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Discussion in 'iOS Apps' started by nizmoz, Jul 29, 2008.
cool, cant wait
*oh, its already out*
I bought it today and calibrated it. Haven't had a chance to try it yet though. I wish they would have included a 0 to 60 mph option though.
it says that they do have a 0-60 mph. it says that they have 0-10 all the way thru 0-100 in 10 mph intervals
Not very useful on iphone v1
...also how many people have actually floored their car to test its 0-60 speed?
Even if the speed limit is 60 I'd bet a cop would pull you over in a second to find out what the heck your doing/if your drunk/etc.
why wouldn't it be useful on iphone v1? it doesn't use GPS
I will definitely buy the app tonight and try it.
It requires 2.0 and it does use the GPS
I got it today and it works great!
Here are 3 screen shots of my last test....
Why do you say that? According to their webpage: "Dynolicious utilizes the accelerometer built in to your iPhone or iPod Touch to sense the motion of your vehicle. This data is sampled as many as one hundred times per second, developing a detailed picture of the car's acceleration. This information is then used to determine the speed of the vehicle and the distance travelled. Due to the unique hardware integrated into the iPhone, this can all be done with no setup, wires, or extra equipment!"
Nowhere on the website or the App page is anything mentioned about a GPS requirement.
Oh, and the 2.0 bit refers to the 2.0 iPhone software, not "second generation" iPhone. All first-gen iPhones support the 2.0 software.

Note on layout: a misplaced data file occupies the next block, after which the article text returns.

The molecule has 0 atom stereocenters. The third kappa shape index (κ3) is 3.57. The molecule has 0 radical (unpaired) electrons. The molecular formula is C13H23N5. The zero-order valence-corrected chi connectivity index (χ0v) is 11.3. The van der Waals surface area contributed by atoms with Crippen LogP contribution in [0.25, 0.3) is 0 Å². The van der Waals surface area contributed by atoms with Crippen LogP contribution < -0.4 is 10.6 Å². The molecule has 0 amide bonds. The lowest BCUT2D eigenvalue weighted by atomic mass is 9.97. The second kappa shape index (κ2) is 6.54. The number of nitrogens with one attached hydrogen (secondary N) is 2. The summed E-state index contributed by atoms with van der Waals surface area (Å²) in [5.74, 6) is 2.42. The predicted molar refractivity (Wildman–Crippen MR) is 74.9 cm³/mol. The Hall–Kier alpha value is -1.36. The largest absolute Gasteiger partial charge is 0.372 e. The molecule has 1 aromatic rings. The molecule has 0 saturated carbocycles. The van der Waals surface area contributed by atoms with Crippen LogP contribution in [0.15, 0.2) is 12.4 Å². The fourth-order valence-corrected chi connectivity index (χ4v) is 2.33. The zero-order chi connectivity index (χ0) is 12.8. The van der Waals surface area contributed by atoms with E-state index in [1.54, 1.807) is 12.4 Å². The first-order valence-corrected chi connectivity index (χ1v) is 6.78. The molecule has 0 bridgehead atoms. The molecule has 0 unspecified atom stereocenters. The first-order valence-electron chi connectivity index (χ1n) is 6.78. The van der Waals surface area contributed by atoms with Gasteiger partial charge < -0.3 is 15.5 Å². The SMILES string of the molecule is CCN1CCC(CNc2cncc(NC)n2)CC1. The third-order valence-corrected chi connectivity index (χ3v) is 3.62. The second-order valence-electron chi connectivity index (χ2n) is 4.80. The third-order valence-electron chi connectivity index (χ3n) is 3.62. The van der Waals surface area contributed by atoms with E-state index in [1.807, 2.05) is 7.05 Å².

I have 2.0 but not gps obviously on v1. It would record g forces but speed would likely be way off unless it can record over time and get an average.
How many g's would a Lamborghini do 3-4?
I know my chevy aveo would likely not pass go lol
thanks you for backing me up
I'd love to see a video of this in action. I'd like to know if it could be set to start, and not take readings until I can get it back in my pocket, get my gloves on, and the visor of the helmet flipped down.
What do you drive?
I assume horsepower is something you input/or your car type? Without knowing weight the acceleration data wouldn't be enough to calculate it.
I will be really impressed if this app would really work on my iPod Touch and be accurate. I'm gonna keep a close eye on this cause I will definitely buy it if it works.
2005 Dodge Durango...
I'm still not sure how it works, but it is fun to play with...
Maximum Gross Vehicle Weight Rating 6,600 lbs. vs Curb Weight 4,671 lbs.
I need to retest using the Curb Weight + Me = ~4,900lbs and see what happens...
Scale weight is 5240 + 235 = 5475
Well, I "splurged" and bought it. I've thought many times of getting a GTech Pro RR for autocross and trackday feedback, but never felt the need to spend the $300 for it. The SS version is cheaper at $200, but for my purposes would just be a toy without much practical use. So only thirteen bucks for the toy seemed like an easy decision.
By the way, I have a first-gen iPhone. So far, playing with it in my living room, I don't see any functionality that requires GPS.
I've never been to a drag strip and don't plan on it, so I have no real way of determining if it's accurate or not. I'll leave that up to the professional auto sites/mags.
In the meantime, I'll answer some of the questions and confusions about the product and the principles behind it.